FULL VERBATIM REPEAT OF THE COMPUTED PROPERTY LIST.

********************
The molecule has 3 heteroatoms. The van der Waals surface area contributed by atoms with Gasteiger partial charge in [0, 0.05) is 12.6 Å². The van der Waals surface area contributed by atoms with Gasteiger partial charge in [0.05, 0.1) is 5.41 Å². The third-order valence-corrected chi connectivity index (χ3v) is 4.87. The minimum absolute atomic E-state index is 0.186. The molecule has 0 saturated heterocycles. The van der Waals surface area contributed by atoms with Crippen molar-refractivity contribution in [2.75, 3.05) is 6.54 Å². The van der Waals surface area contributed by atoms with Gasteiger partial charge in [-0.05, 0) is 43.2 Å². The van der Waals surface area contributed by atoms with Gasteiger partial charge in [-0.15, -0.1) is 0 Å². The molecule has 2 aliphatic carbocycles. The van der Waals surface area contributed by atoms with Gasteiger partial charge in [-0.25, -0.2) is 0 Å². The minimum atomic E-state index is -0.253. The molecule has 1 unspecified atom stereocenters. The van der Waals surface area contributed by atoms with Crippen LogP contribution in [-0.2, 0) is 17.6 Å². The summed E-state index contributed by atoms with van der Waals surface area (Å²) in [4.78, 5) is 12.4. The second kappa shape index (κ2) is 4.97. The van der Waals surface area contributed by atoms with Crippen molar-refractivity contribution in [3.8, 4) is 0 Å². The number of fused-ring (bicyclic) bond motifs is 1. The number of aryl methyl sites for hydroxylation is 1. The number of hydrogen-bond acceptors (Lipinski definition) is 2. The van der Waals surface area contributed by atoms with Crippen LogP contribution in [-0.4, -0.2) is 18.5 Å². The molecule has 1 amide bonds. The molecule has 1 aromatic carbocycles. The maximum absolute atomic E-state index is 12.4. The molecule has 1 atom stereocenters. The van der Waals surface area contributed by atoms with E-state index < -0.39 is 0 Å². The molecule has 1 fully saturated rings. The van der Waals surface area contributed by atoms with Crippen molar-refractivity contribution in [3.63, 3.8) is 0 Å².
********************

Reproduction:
The molecule has 3 heteroatoms. The van der Waals surface area contributed by atoms with Gasteiger partial charge in [0, 0.05) is 12.6 Å². The van der Waals surface area contributed by atoms with Gasteiger partial charge in [0.05, 0.1) is 5.41 Å². The third-order valence-corrected chi connectivity index (χ3v) is 4.87. The minimum absolute atomic E-state index is 0.186. The molecule has 0 saturated heterocycles. The van der Waals surface area contributed by atoms with Crippen molar-refractivity contribution in [2.75, 3.05) is 6.54 Å². The van der Waals surface area contributed by atoms with Gasteiger partial charge in [-0.05, 0) is 43.2 Å². The van der Waals surface area contributed by atoms with Gasteiger partial charge in [-0.15, -0.1) is 0 Å². The molecule has 2 aliphatic carbocycles. The van der Waals surface area contributed by atoms with Gasteiger partial charge in [-0.25, -0.2) is 0 Å². The minimum atomic E-state index is -0.253. The molecule has 1 unspecified atom stereocenters. The van der Waals surface area contributed by atoms with Crippen LogP contribution in [-0.2, 0) is 17.6 Å². The summed E-state index contributed by atoms with van der Waals surface area (Å²) in [4.78, 5) is 12.4. The second kappa shape index (κ2) is 4.97. The van der Waals surface area contributed by atoms with Crippen molar-refractivity contribution in [3.8, 4) is 0 Å². The number of fused-ring (bicyclic) bond motifs is 1. The number of aryl methyl sites for hydroxylation is 1. The number of hydrogen-bond acceptors (Lipinski definition) is 2. The van der Waals surface area contributed by atoms with Crippen LogP contribution in [-0.4, -0.2) is 18.5 Å². The molecule has 1 amide bonds. The molecule has 1 aromatic carbocycles. The maximum absolute atomic E-state index is 12.4. The molecule has 1 atom stereocenters. The van der Waals surface area contributed by atoms with E-state index < -0.39 is 0 Å². The molecule has 1 fully saturated rings. The van der Waals surface area contributed by atoms with Crippen molar-refractivity contribution in [3.63, 3.8) is 0 Å².